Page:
vaccine incentives

As California Provides Vaccine Incentives Before June 15, Some Doctors Criticize “Vax for the Win”

Some medical professionals worry that, in the rush to get the state vaccinated before reopening on June 15, HIPAA regulations will get broken.

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On May 27, Gov. Gavin Newsom announced the "Vax for the Win" program, which will randomly select a few lucky, vaccinated Californians to win thousands to millions of dollars in cash.

But some medical professionals worry that, in the rush to get the state vaccinated before reopening on June 15, mistakes are getting made.

"As a physician, I want my patients to get vaccinated because that’s the best thing for them medically, not that it’s the best thing for them financially," said Dr. Thomas Yadegar, medical director of the Intensive Care Unit at Providence Cedar Sinai Medical Center.

Yadegar worries that, aside from the questionable financial motive, the program might actually be illegal, due to patient privacy laws.

"I don’t understand how you can enroll someone into a lottery system without them knowing about it, and if you start advertising their name and the fact they got vaccinated, that would probably break HIPAA regulations," Yadegar said.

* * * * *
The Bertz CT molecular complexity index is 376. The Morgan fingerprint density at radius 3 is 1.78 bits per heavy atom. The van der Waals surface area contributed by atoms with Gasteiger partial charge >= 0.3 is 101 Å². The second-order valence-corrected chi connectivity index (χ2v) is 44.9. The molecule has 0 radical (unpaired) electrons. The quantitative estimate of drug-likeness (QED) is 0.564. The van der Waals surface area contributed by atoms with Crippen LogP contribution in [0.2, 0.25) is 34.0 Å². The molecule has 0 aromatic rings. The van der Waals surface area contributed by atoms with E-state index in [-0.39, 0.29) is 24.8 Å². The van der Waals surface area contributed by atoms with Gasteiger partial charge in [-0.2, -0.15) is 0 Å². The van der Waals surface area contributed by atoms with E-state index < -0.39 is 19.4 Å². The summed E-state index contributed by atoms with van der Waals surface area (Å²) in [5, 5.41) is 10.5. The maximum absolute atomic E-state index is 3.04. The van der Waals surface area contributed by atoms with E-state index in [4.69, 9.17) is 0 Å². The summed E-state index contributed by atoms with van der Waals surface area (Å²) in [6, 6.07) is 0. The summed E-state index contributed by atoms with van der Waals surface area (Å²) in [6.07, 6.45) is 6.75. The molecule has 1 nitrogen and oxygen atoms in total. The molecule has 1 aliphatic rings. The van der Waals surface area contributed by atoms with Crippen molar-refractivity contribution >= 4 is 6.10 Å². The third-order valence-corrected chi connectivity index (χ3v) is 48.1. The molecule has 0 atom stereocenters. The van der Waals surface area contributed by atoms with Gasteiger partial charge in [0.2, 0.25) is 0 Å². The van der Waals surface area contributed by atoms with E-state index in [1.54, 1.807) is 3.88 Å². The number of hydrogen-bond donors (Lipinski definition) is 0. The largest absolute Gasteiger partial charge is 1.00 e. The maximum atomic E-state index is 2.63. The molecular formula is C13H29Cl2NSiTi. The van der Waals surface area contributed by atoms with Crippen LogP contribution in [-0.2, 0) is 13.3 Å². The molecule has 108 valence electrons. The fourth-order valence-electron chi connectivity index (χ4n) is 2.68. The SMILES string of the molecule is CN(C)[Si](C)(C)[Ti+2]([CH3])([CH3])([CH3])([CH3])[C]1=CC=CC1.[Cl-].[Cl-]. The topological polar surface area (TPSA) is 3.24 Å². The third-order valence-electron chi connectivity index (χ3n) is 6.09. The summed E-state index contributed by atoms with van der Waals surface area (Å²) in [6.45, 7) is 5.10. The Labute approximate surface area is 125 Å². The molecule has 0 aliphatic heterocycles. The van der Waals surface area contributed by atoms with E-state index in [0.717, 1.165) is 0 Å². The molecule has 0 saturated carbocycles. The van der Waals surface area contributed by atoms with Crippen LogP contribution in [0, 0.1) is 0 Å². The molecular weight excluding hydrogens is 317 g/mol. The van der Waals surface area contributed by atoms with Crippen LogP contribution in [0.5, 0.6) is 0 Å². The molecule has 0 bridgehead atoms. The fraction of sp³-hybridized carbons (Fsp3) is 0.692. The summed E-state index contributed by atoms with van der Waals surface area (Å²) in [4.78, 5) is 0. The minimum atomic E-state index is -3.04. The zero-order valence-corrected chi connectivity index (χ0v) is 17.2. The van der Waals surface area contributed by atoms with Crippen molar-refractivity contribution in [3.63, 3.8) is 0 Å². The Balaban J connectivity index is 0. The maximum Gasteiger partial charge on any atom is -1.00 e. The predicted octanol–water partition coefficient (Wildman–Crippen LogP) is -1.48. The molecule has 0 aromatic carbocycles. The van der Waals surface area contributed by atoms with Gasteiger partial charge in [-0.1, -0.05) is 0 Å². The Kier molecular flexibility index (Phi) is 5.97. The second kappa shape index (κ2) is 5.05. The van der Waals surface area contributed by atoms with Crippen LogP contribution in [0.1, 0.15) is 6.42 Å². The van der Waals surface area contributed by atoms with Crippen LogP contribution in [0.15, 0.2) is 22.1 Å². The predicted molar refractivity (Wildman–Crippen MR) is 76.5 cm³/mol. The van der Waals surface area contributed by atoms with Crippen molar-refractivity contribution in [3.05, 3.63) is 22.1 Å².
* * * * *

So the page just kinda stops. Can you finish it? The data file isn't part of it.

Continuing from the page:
Other doctors, like Dr. Michael Hirt, an internal medicine physician, worry that the program sets a bad precedent for boosters or other necessary vaccines in the future.

"We have countries where people are begging for the vaccine, would do anything get a vaccine," Hirt told NBC4. "Just like here a few months ago, when we were trying to give vaccines, and now we’re here trying to bribe them like children?"

"You’re pulling a page from the 'how to raise a spoiled child' playbook. You’re inducing the exact same behavior you don’t want to see in the future."

The California Department of Public Health said that the names of the winners in the incentives program will not be disclosed without their permission, and that private medical information will not be shared through the program. Everything will be handled randomly and anonymously.

But Hirt remains skeptical.

“To go through a private medical database for the purposes of this publicity stunt, I think is a mistake, and may actually be against the law," he said.

In the meantime, the vaccine incentive program remains in play, with the first payouts occurring on June 4 and 11.

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